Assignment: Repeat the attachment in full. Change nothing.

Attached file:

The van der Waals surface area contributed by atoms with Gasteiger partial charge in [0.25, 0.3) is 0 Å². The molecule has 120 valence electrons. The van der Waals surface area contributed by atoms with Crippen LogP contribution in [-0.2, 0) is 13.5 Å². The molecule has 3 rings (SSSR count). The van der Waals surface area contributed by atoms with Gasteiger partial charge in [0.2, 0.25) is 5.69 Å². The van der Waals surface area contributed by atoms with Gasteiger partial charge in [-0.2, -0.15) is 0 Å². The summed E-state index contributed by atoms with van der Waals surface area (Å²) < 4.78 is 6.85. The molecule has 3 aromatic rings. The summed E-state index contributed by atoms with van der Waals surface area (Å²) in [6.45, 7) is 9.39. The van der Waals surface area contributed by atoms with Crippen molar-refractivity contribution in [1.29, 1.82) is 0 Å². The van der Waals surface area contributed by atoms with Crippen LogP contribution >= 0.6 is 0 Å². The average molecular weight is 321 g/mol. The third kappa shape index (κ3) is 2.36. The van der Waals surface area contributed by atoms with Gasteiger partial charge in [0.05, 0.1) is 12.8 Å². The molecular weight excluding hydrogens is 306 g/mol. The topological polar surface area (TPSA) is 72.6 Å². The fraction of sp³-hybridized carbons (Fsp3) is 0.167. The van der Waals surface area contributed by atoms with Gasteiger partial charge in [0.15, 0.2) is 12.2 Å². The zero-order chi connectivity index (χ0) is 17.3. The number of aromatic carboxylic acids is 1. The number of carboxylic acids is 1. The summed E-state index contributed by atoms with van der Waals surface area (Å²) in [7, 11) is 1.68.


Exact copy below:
The van der Waals surface area contributed by atoms with Gasteiger partial charge in [0.25, 0.3) is 0 Å². The molecule has 120 valence electrons. The van der Waals surface area contributed by atoms with Crippen LogP contribution in [-0.2, 0) is 13.5 Å². The molecule has 3 rings (SSSR count). The van der Waals surface area contributed by atoms with Gasteiger partial charge in [0.2, 0.25) is 5.69 Å². The van der Waals surface area contributed by atoms with Gasteiger partial charge in [-0.2, -0.15) is 0 Å². The summed E-state index contributed by atoms with van der Waals surface area (Å²) < 4.78 is 6.85. The molecule has 3 aromatic rings. The summed E-state index contributed by atoms with van der Waals surface area (Å²) in [6.45, 7) is 9.39. The van der Waals surface area contributed by atoms with Crippen molar-refractivity contribution in [1.29, 1.82) is 0 Å². The van der Waals surface area contributed by atoms with Crippen LogP contribution >= 0.6 is 0 Å². The average molecular weight is 321 g/mol. The third kappa shape index (κ3) is 2.36. The van der Waals surface area contributed by atoms with Gasteiger partial charge in [0.05, 0.1) is 12.8 Å². The molecular weight excluding hydrogens is 306 g/mol. The topological polar surface area (TPSA) is 72.6 Å². The fraction of sp³-hybridized carbons (Fsp3) is 0.167. The van der Waals surface area contributed by atoms with Gasteiger partial charge in [0.15, 0.2) is 12.2 Å². The zero-order chi connectivity index (χ0) is 17.3. The number of aromatic carboxylic acids is 1. The number of carboxylic acids is 1. The summed E-state index contributed by atoms with van der Waals surface area (Å²) in [7, 11) is 1.68.